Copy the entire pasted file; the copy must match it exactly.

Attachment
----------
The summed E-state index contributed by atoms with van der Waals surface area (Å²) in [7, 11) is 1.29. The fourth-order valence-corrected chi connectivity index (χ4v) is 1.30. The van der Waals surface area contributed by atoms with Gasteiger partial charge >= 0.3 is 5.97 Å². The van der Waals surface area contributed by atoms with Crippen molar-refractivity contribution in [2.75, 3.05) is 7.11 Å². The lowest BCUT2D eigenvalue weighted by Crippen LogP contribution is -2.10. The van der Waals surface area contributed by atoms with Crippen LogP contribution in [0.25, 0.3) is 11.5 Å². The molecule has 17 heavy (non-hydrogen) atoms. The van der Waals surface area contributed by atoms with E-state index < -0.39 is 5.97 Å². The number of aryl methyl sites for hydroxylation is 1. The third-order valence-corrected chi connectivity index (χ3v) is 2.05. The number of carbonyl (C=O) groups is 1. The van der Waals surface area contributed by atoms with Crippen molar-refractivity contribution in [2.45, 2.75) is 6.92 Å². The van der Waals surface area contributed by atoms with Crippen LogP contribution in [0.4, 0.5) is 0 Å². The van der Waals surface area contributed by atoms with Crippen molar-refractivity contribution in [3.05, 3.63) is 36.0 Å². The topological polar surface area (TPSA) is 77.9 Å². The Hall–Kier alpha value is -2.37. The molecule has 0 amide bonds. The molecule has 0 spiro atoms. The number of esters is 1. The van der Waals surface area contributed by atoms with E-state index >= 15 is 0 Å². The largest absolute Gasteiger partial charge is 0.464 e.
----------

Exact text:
The summed E-state index contributed by atoms with van der Waals surface area (Å²) in [7, 11) is 1.29. The fourth-order valence-corrected chi connectivity index (χ4v) is 1.30. The van der Waals surface area contributed by atoms with Gasteiger partial charge >= 0.3 is 5.97 Å². The van der Waals surface area contributed by atoms with Crippen molar-refractivity contribution in [2.75, 3.05) is 7.11 Å². The lowest BCUT2D eigenvalue weighted by Crippen LogP contribution is -2.10. The van der Waals surface area contributed by atoms with Crippen LogP contribution in [0.25, 0.3) is 11.5 Å². The molecule has 17 heavy (non-hydrogen) atoms. The van der Waals surface area contributed by atoms with E-state index < -0.39 is 5.97 Å². The number of aryl methyl sites for hydroxylation is 1. The third-order valence-corrected chi connectivity index (χ3v) is 2.05. The number of carbonyl (C=O) groups is 1. The van der Waals surface area contributed by atoms with Crippen molar-refractivity contribution in [2.45, 2.75) is 6.92 Å². The van der Waals surface area contributed by atoms with Crippen LogP contribution in [0.4, 0.5) is 0 Å². The van der Waals surface area contributed by atoms with Crippen molar-refractivity contribution in [3.05, 3.63) is 36.0 Å². The topological polar surface area (TPSA) is 77.9 Å². The Hall–Kier alpha value is -2.37. The molecule has 0 amide bonds. The molecule has 0 spiro atoms. The number of esters is 1. The van der Waals surface area contributed by atoms with E-state index >= 15 is 0 Å². The largest absolute Gasteiger partial charge is 0.464 e.